The NHL announced Monday that it will adopt the pre-season faceoff hashmark distance of five feet, seven inches for the the regular season. If the officials actually call faceoff violations and penalize teams for it, the rule could have a big effect.
Monday was a busy day in the hockey world. With only two sleeps left until the start of the regular season, the Ryan Johansen signing and a couple of teams cutting loose their dancing bears, there was a lot of grist for the mill.
So it’s understandable that the league’s announcement that it would increase the distance between the hash marks for the offensive/defensive zone faceoff circles would fly under the radar a little bit. It’s not one of those sexy news items that allow people to jump to instant conclusions, such as declaring the enforcer in the NHL obsolete after seeing teams such as the Toronto Maple Leafs and Philadelphia Flyers go into the season with one on their rosters. Nice thought, but these guys seem to be the NHL’s version of the cockroach and I, for one, remain skeptical that we’ve seen the last of them.
Which leads us to the new wrinkle for faceoffs, which was passed overwhelmingly by the league’s board of governors Monday after receiving endorsement from both the GMs and the competition committee. It will see the league adopt the hash marks it used as an experiment during the pre-season. Those lines will move from three feet apart to the International Ice Hockey Federation standard of five feet, seven inches. So when you take into account the two-inch width of each line, players will be almost six feet away from one another to drop the puck in the end zones.
Will that be enough to change the game significantly? Not even Colin Campbell, the NHL’s director of hockey operations, can say for sure. Yes, it was used in the pre-season, but Campbell acknowledges that nobody in hockey is focused on the rule changes during the pre-season. “Nobody came to us and said, ‘Gee, the hashmarks are really working,’ “ Campbell said. “It’s something you have to wait and see. When the games mean something, coaches can tell you if another team’s bench is three inches longer than his, but during the pre-season, nobody really cares. But before we did this, we talked with (Mike) Babcock, (Ken) Hitchcock, (Claude) Julien, (Doug) Armstrong, (Steve) Yzerman, all guys who were at the Olympics. And they really liked the separation.”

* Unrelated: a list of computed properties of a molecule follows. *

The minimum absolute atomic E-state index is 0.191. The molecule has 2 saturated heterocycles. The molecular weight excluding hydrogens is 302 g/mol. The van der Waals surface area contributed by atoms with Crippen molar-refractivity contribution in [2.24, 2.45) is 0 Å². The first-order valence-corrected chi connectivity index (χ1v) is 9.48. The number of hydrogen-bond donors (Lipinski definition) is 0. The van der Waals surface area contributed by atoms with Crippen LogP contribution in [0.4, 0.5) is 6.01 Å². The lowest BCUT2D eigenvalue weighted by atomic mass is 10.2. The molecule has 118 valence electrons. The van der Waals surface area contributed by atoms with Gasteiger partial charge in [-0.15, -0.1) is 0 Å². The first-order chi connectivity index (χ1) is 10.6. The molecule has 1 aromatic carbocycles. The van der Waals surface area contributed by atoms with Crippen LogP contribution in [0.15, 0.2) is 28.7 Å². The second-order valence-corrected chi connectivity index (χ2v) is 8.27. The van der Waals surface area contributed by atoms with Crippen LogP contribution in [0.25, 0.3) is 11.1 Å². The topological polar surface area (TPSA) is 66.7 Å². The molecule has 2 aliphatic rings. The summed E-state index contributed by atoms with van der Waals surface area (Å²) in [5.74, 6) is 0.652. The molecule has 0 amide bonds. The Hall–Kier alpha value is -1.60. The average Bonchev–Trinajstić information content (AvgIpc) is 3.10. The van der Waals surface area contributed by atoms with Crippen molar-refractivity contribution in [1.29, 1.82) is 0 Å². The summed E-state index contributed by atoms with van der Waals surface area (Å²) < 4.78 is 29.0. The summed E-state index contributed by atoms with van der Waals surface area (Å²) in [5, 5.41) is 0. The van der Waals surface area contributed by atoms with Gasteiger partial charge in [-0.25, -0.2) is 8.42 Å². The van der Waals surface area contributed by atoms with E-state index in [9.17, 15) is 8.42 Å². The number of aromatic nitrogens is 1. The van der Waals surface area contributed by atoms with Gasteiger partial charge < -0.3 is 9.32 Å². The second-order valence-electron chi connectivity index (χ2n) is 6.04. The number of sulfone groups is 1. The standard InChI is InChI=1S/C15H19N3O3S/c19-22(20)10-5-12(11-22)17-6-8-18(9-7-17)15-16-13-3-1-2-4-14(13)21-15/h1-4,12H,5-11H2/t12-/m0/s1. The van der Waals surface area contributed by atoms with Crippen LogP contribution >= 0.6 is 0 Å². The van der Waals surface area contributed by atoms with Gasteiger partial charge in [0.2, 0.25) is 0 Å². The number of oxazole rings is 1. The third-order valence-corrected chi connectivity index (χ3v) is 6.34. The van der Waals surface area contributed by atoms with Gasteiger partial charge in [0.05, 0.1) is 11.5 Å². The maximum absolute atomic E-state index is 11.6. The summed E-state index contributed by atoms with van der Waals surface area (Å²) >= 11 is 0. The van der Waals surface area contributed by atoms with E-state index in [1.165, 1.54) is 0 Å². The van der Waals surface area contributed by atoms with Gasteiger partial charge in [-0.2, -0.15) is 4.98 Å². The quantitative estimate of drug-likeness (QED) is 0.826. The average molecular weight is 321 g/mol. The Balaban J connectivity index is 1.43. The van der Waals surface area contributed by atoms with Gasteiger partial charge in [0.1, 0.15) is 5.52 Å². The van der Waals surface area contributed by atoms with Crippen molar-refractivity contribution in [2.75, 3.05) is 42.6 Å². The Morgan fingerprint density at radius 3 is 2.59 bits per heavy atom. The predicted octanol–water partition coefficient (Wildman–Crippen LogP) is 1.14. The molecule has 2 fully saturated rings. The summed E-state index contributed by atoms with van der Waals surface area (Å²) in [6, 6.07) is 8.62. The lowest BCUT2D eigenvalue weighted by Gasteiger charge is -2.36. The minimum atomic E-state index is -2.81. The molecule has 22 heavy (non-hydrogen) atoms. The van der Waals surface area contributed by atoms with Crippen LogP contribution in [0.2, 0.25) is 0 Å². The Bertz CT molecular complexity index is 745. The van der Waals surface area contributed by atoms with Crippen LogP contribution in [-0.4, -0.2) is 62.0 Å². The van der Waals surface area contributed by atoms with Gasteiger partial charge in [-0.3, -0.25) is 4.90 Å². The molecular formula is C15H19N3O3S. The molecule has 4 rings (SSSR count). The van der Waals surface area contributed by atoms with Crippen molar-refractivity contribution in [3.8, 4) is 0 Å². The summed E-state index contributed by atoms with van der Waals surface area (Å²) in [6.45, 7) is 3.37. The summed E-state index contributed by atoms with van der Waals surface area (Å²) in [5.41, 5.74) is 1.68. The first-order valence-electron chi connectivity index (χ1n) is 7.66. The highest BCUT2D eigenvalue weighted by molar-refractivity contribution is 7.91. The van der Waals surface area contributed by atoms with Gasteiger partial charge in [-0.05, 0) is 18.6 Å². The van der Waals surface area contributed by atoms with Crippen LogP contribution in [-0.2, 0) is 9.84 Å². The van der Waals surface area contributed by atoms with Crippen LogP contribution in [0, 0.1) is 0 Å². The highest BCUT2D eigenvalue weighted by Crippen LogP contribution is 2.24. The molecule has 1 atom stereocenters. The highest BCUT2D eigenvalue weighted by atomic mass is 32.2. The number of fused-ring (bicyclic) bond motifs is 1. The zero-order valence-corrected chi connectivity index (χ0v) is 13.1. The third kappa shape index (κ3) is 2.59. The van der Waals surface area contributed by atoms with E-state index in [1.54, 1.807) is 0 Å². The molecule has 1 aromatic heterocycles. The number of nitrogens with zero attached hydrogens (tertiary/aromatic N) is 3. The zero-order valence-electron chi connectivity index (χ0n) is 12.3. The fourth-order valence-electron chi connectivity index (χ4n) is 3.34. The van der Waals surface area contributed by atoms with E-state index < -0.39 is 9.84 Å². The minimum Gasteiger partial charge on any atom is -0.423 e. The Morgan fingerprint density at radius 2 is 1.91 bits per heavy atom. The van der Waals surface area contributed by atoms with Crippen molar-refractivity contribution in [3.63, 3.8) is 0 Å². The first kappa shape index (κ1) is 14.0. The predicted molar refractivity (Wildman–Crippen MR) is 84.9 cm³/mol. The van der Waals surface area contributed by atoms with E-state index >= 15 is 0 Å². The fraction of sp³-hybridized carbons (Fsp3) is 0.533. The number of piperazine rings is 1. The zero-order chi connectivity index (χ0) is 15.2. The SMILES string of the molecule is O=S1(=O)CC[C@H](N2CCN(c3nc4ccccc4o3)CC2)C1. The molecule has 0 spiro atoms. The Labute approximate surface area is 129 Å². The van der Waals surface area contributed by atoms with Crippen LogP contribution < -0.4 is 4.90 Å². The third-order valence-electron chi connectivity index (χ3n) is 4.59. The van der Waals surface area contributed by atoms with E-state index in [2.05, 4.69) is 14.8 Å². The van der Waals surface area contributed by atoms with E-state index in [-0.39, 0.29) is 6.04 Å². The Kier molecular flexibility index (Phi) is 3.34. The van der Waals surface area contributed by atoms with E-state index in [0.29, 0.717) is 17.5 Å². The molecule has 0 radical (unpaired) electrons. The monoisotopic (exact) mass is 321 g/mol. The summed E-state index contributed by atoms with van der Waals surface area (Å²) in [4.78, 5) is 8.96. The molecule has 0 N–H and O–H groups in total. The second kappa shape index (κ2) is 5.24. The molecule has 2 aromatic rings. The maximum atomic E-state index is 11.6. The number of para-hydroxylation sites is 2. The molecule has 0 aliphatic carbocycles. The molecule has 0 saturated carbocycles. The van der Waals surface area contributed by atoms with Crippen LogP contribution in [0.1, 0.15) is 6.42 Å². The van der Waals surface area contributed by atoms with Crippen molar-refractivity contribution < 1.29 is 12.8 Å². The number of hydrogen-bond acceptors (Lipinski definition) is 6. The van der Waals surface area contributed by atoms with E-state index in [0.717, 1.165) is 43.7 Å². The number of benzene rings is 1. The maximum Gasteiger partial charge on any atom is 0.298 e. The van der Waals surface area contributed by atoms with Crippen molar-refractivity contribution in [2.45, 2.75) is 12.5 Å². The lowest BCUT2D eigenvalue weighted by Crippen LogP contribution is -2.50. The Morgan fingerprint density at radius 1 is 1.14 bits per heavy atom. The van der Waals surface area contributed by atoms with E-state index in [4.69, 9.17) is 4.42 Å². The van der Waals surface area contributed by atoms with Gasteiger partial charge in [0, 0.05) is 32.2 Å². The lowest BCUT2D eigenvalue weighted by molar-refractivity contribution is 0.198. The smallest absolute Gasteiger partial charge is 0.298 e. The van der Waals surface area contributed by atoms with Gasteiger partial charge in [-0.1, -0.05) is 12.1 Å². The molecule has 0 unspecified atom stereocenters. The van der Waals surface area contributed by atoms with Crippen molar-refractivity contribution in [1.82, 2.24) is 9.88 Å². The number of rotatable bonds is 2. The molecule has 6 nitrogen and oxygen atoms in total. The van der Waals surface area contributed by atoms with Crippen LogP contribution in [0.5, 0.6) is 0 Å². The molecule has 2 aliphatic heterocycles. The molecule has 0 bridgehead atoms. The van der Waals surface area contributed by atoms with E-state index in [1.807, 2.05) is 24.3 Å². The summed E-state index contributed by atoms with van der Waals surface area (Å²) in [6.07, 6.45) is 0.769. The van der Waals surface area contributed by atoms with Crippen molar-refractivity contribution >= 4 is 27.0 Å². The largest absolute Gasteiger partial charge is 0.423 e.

Campbell said the league just spoke with linesmen and told them there has to be a high level of vigilance early on with offenders. “Guys are going to push it, we know that,” Campbell said. “But nobody wants to get a penalty for encroaching on the hashmarks.”
And that’s where this rule will succeed or fail, with the officials on the ice. It’s rarely called, but officials have the latitude to give the offending team a bench minor penalty for “Delay of game – faceoff violation” if the team commits two or more faceoff violations on the same draw. Going over the hashmark is considered a faceoff violation, so teams would basically be able to get one warning before the officials would have the power to penalize them.
As a kid who watched hockey in the 1970s, I recall a time when there was just one red line to separate the wingers on the faceoffs. As players got bigger and faceoffs became more important, it became two and now the players will have enough distance between them that they won’t be able to jostle. And as if faceoffs weren’t already important enough, this new rule will, I think, place even more importance on winning the draw and gaining possession of the puck.
If the attacking team wins the faceoff, its forwards now have a little more room to get into a scoring position. And if the defensive team wins the faceoff, it will be more difficult for the attacking team to regain control of the puck because defenders will have a split second more to handle it and make a decision what to do with the puck.
It could lead to more offensive chances if the attacking team can win the draw, but where the impact will likely be more dramatic is on the power play and during 4-on-4 (or 4-on-3) play in overtime. By making it more difficult for defenders to tie up forwards, and creating just a couple of inches more distance from the checking forward and the men at the points, it could end up making a difference.
Another byproduct could be that if you keep the few enforcers that are left three more inches away from one another, it might cut down on the number of fights. But again, that might be a stretch. If two guys are out there with the sole intention of fighting, all they’re going to have to do now is say, “Wanna go?” just a little bit louder.
But it will undoubtedly cut down on the needless scrums that occur in the faceoff circle prior to the draw. Today’s NHL is all about game flow and this certainly helps in that regard, even if it means a few annoying bench minors early in the season just to show the players and coaches that the NHL means business.